American presidents spend their time in office trying to carve out a prominent place in the nation's collective memory, but most are destined to be forgotten within 50-to-100 years of their serving as president, suggests a study on presidential name recall released today by the journal Science.
New electrolyte for the construction of magnesium-sulfur batteries
The Helmholtz Institute Ulm established by Karlsruhe Institute of Technology is pushing research relating to batteries of the next and next-but-one generations: A research team has now developed an electrolyte that may be used for the construction of magnesium-sulfur battery cells.
Education is key to climate adaptation
According to new IIASA research, education makes people less vulnerable to natural disasters such as floods, landslides, and storms that are expected to intensify with climate change.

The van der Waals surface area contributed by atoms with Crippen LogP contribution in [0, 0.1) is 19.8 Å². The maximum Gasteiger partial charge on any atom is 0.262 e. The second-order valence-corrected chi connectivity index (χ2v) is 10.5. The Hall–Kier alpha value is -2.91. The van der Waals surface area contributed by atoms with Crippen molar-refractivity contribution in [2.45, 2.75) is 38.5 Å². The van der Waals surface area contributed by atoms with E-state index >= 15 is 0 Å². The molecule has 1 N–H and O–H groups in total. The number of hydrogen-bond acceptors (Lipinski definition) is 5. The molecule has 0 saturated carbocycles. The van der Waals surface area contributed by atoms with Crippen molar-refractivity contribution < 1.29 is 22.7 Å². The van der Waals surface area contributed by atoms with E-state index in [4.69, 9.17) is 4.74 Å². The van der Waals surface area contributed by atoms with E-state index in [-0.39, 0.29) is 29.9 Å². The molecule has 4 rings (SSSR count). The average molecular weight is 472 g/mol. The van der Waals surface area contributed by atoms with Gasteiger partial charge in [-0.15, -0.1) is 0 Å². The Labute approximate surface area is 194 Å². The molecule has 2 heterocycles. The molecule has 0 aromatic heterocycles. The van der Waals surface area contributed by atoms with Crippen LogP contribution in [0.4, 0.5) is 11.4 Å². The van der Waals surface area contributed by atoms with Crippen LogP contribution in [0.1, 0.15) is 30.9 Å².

Scanning tunneling microscopy: Computer simulations sharpen insights into molecules
The resolution of scanning tunneling microscopes can be improved dramatically by attaching small molecules or atoms to their tip.
Joint European implementation strategy for Systems Medicine is published
The Coordinating Action Systems Medicine published its European implementation strategy for Systems Medicine outlining four core priority actions along with 10 cross-cutting key areas and specific recommendations over a period of two, five and 10 years.
A numbers game: Math helps to predict how the body fights disease
Walter and Eliza Hall Institute researchers have defined for the first time how the size of the immune response is controlled, using mathematical models to predict how powerfully immune cells respond to infection and disease.
Fragile X study offers hope of new autism treatment
Researchers at the University of Edinburgh and McGill University have identified a chemical pathway that goes awry in the brains of Fragile X patients.